Nerd Pandering, part 2 (TV edition): It’s fall premiere time for the networks, and against my better judgement I decided to check in on a couple of shows I’d previously given up on.

Quite a few people had suggested to me that Dollhouse had, after its stumbling beginning, turned into a really cool show and I should give it another chance.

I tried. I really did. Julie and I watched the season premiere through the second commercial and were just not impressed. Later I pulled the episode up on Hulu and watched it from start to finish, just in case we had passed judgement too soon. [Edit: Hulu was around in 2009?!?!?!?]

Despite an amazing level of craft on display from everyone involved … it still leaves me cold. I think my problem with Dollhouse is twofold. First, it’s a villain-protagonist kind of show: the Dollhouse is an organization staffed with people who are doing bad things for selfish ends. The one person who’s not, Eliza Dushku’s Echo, is empty of personality. The fun of a TV series is spending time with characters week after week. Here all the characters are vaguely unpleasant, except for the lead character who’s a mannequin that gets imprinted with a new persona every week. There’s nothing to latch on to.

If the through-line of the series is Echo getting her personhood or individuality or whatever back — and that seemed to be where the season premiere was leading us — then that brings us to the second problem, what our friend John Seavey calls a ‘false status quo’ and TV executives call ‘Gilligan syndrome.’ [Edit: Another John Seavey reference, yay!] Specifically, if Echo solves her basic problem, that is to say retrieves her original personality and escapes the Dollhouse, well, the series is over. So subconsciously we all know that she never can really escape the Dollhouse, and that tends to suck all the suspense out of everything. The question the viewer ends up asking is, “So how exactly will they hit the reset button this time?”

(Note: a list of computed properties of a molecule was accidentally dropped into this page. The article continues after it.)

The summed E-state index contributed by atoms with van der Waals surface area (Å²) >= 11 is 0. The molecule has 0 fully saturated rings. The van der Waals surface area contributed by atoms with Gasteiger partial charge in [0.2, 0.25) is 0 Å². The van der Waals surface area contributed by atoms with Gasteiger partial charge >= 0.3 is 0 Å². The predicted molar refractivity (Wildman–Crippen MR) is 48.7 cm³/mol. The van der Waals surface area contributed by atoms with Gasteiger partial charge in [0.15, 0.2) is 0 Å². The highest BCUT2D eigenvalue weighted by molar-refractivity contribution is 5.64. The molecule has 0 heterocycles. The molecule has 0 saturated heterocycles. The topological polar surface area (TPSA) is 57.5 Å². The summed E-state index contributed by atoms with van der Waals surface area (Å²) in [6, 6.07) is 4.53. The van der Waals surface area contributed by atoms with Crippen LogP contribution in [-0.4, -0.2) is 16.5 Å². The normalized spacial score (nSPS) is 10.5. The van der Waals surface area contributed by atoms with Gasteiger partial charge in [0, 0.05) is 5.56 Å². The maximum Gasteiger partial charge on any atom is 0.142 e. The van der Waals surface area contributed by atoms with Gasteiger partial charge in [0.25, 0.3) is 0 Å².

Or forget all that and just go with what my wife said: “I like Joss Whedon but this is still icky.” I’m afraid I have to agree.

We also checked in with Heroes.

Earlier I was speaking of how business considerations can affect the creative side of storytelling, and Heroes is practically a textbook case of that. The original concept of the show was a rotating cast of different characters from year to year, all of whom would cope with their newly-discovered superpowers in a different way. Each season would be a separate arc with a different group of heroes. Some might recur but the idea was that each year would be new.